Another commission for Three Bar Fire
The idea of a real dance music long player, rather than a concept album or an exploration of influences (some tiresome jazz noodling or ethno hip hop for example) has always been a bit of an anomaly. Surely the whole point of a sweaty rave anthem is in its impact on the dance floor, not at home on the family stereo? X-press 2 clearly think its time to unleash the greatest bits of their back catalogue on the world, and it’s the tracks that sound like accidents in music making rather than dance floor ‘bombs’ that really make the grade.
A classic collaboration, once known as a ‘collective’ between longstanding Balearic scenster DJ’s Rock, Diesel and outstanding black music nerd, Ashley Beedle, Xpress 2 first made a splash in the early nineties. Clubland then was in the midst of a post rave adolescence, and the vogue was for tribal New York inspired club tracks such as ‘London Xpress’, ‘Smoke Machine’ and ‘Muzik Xpress’… which are all included here. Much as these particular tunes are competent examples of big room tribal house groovers, they are not great. As Stevie said, “Just because a records got a groove, doesn’t mean it’s in the groove” and the test of time hasn’t treated the thumping beats and derivative drum rolls particularly favourably.
X-press 2 however resurfaced around about the turn of the millennium, and having dropped the badges of house credibility that plagued their earlier efforts (and possibly laid off the accompanying recreational accompaniments), they took a new direction recruiting a selection of guest vocalists and returning to their Balearic roots.It’s these tunes that really make the album, from the David Byrne collaboration ‘Lazy’, (prob the best slackers anthem since Happy Mondays sung about Lazyitis); through to ‘Kill 100’, (featuring Rob Harvey from The Music), a downbeat electronic-Goth monster referencing classic Underworld tech rock stomp.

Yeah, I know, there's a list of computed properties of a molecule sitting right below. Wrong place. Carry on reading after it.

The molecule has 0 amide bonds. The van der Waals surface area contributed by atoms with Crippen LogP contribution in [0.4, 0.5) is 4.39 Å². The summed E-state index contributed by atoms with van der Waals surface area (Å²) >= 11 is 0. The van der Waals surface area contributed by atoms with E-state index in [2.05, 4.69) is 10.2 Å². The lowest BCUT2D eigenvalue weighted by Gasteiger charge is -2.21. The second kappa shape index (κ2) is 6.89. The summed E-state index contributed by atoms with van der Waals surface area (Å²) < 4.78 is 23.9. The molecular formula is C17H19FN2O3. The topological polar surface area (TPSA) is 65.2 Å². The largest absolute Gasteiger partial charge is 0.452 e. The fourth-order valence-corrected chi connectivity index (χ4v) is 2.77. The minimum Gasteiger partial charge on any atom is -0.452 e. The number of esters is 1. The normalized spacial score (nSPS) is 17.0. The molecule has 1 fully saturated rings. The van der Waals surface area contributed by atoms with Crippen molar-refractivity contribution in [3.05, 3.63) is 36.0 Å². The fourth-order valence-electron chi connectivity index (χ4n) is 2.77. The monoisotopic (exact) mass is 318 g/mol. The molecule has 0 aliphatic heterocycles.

The highlight of this whole record however is ‘Give It’ a classic atmospheric slow burning piano groove voiced by Lambchop’s Kurt Wagner; a real highlight that points to what could have been with the talent on offer here.‘Raise Your Hands’ is a good album. Though not a great one… and its certainly nowhere near the dance floor legacy it hopes to be. This Greatest Hits collection exists as less than a sum of its parts; ideal if you’re reliving your misspent youth, but otherwise its a disco strut that just falls a bit flat...